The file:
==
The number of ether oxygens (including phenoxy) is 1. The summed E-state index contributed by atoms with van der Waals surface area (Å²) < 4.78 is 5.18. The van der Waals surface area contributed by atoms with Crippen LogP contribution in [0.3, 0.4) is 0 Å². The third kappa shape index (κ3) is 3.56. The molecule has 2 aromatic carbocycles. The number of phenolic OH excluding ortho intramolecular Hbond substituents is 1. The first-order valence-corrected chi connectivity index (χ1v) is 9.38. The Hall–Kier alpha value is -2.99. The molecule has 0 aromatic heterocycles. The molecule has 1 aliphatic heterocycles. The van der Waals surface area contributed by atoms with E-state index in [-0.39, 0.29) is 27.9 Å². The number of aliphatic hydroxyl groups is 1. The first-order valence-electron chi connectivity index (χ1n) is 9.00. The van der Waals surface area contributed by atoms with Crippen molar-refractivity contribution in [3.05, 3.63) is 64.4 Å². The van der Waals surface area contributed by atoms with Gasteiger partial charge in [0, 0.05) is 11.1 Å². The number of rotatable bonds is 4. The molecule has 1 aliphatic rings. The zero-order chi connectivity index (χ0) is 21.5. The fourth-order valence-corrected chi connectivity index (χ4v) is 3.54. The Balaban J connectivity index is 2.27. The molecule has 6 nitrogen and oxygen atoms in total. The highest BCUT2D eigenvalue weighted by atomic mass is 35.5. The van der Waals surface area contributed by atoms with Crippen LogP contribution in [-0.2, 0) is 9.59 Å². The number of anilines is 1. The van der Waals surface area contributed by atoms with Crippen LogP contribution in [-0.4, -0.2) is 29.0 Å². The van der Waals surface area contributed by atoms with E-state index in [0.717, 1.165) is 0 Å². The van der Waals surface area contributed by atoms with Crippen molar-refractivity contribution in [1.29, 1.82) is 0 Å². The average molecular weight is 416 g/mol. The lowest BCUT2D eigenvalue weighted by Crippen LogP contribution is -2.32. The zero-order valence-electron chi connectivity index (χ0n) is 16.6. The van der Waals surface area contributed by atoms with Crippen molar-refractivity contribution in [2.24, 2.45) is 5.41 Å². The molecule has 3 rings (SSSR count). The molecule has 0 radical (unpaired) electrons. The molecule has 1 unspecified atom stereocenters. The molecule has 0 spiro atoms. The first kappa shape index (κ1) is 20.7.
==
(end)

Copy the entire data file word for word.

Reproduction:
The number of ether oxygens (including phenoxy) is 1. The summed E-state index contributed by atoms with van der Waals surface area (Å²) < 4.78 is 5.18. The van der Waals surface area contributed by atoms with Crippen LogP contribution in [0.3, 0.4) is 0 Å². The third kappa shape index (κ3) is 3.56. The molecule has 2 aromatic carbocycles. The number of phenolic OH excluding ortho intramolecular Hbond substituents is 1. The first-order valence-corrected chi connectivity index (χ1v) is 9.38. The Hall–Kier alpha value is -2.99. The molecule has 0 aromatic heterocycles. The molecule has 1 aliphatic heterocycles. The van der Waals surface area contributed by atoms with E-state index in [-0.39, 0.29) is 27.9 Å². The number of aliphatic hydroxyl groups is 1. The first-order valence-electron chi connectivity index (χ1n) is 9.00. The van der Waals surface area contributed by atoms with Crippen molar-refractivity contribution in [3.05, 3.63) is 64.4 Å². The van der Waals surface area contributed by atoms with Gasteiger partial charge in [0, 0.05) is 11.1 Å². The number of rotatable bonds is 4. The molecule has 1 aliphatic rings. The zero-order chi connectivity index (χ0) is 21.5. The fourth-order valence-corrected chi connectivity index (χ4v) is 3.54. The Balaban J connectivity index is 2.27. The molecule has 6 nitrogen and oxygen atoms in total. The highest BCUT2D eigenvalue weighted by atomic mass is 35.5. The van der Waals surface area contributed by atoms with Crippen LogP contribution in [-0.2, 0) is 9.59 Å². The number of anilines is 1. The van der Waals surface area contributed by atoms with Crippen LogP contribution in [-0.4, -0.2) is 29.0 Å². The van der Waals surface area contributed by atoms with E-state index in [0.717, 1.165) is 0 Å². The van der Waals surface area contributed by atoms with Crippen molar-refractivity contribution in [1.29, 1.82) is 0 Å². The average molecular weight is 416 g/mol. The lowest BCUT2D eigenvalue weighted by Crippen LogP contribution is -2.32. The zero-order valence-electron chi connectivity index (χ0n) is 16.6. The van der Waals surface area contributed by atoms with Crippen molar-refractivity contribution in [2.24, 2.45) is 5.41 Å². The molecule has 3 rings (SSSR count). The molecule has 0 radical (unpaired) electrons. The molecule has 1 unspecified atom stereocenters. The molecule has 0 spiro atoms. The first kappa shape index (κ1) is 20.7.